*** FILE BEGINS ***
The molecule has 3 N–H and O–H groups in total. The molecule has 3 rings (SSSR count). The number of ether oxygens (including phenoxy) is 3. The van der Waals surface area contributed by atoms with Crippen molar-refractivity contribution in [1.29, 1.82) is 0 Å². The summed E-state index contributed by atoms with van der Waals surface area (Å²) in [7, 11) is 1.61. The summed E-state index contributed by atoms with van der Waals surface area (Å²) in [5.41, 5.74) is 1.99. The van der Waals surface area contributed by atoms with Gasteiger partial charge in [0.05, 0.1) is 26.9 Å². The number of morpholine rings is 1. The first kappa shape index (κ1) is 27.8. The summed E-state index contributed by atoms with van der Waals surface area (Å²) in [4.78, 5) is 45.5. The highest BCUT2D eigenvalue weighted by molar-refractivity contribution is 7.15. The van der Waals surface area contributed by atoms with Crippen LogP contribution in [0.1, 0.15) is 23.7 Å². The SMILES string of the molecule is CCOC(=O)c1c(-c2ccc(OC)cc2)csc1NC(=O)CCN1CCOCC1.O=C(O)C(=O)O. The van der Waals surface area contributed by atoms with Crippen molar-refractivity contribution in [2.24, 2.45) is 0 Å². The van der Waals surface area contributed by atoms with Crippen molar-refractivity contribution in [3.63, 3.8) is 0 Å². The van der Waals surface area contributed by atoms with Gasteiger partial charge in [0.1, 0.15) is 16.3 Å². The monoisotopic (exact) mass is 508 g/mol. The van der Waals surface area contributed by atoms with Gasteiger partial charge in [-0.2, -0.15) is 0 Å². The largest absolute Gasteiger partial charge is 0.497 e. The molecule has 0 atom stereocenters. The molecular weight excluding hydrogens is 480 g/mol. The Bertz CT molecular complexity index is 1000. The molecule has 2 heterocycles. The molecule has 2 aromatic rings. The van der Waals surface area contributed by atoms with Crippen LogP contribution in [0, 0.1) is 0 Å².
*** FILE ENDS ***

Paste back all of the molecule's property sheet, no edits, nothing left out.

The molecule has 3 N–H and O–H groups in total. The molecule has 3 rings (SSSR count). The number of ether oxygens (including phenoxy) is 3. The van der Waals surface area contributed by atoms with Crippen molar-refractivity contribution in [1.29, 1.82) is 0 Å². The summed E-state index contributed by atoms with van der Waals surface area (Å²) in [7, 11) is 1.61. The summed E-state index contributed by atoms with van der Waals surface area (Å²) in [5.41, 5.74) is 1.99. The van der Waals surface area contributed by atoms with Gasteiger partial charge in [0.05, 0.1) is 26.9 Å². The number of morpholine rings is 1. The first kappa shape index (κ1) is 27.8. The summed E-state index contributed by atoms with van der Waals surface area (Å²) in [4.78, 5) is 45.5. The highest BCUT2D eigenvalue weighted by molar-refractivity contribution is 7.15. The van der Waals surface area contributed by atoms with Crippen LogP contribution in [0.1, 0.15) is 23.7 Å². The SMILES string of the molecule is CCOC(=O)c1c(-c2ccc(OC)cc2)csc1NC(=O)CCN1CCOCC1.O=C(O)C(=O)O. The van der Waals surface area contributed by atoms with Crippen molar-refractivity contribution in [2.24, 2.45) is 0 Å². The van der Waals surface area contributed by atoms with Crippen molar-refractivity contribution in [3.63, 3.8) is 0 Å². The van der Waals surface area contributed by atoms with Gasteiger partial charge in [0.1, 0.15) is 16.3 Å². The monoisotopic (exact) mass is 508 g/mol. The van der Waals surface area contributed by atoms with Gasteiger partial charge in [-0.2, -0.15) is 0 Å². The largest absolute Gasteiger partial charge is 0.497 e. The molecule has 0 atom stereocenters. The molecular weight excluding hydrogens is 480 g/mol. The Bertz CT molecular complexity index is 1000. The molecule has 2 heterocycles. The molecule has 2 aromatic rings. The van der Waals surface area contributed by atoms with Crippen LogP contribution in [0, 0.1) is 0 Å².